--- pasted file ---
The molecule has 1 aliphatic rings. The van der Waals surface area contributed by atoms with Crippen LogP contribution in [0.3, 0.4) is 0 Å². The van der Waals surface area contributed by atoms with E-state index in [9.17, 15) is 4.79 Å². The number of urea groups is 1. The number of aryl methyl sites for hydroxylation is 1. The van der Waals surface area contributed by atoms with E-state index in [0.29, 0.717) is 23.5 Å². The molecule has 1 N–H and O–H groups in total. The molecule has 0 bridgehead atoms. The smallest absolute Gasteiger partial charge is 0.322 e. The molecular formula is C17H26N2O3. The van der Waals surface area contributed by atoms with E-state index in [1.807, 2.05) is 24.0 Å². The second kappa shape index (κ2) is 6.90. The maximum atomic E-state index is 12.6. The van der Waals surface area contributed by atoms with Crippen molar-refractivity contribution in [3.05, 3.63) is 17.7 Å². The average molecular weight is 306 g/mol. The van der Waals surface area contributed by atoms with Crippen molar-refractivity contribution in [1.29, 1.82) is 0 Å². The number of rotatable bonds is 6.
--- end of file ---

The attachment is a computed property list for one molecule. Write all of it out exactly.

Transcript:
The molecule has 1 aliphatic rings. The van der Waals surface area contributed by atoms with Crippen LogP contribution in [0.3, 0.4) is 0 Å². The van der Waals surface area contributed by atoms with E-state index in [9.17, 15) is 4.79 Å². The number of urea groups is 1. The number of aryl methyl sites for hydroxylation is 1. The van der Waals surface area contributed by atoms with E-state index in [0.29, 0.717) is 23.5 Å². The molecule has 1 N–H and O–H groups in total. The molecule has 0 bridgehead atoms. The smallest absolute Gasteiger partial charge is 0.322 e. The molecular formula is C17H26N2O3. The van der Waals surface area contributed by atoms with E-state index in [1.807, 2.05) is 24.0 Å². The second kappa shape index (κ2) is 6.90. The maximum atomic E-state index is 12.6. The van der Waals surface area contributed by atoms with Crippen molar-refractivity contribution in [3.05, 3.63) is 17.7 Å². The average molecular weight is 306 g/mol. The van der Waals surface area contributed by atoms with Crippen molar-refractivity contribution in [1.29, 1.82) is 0 Å². The number of rotatable bonds is 6.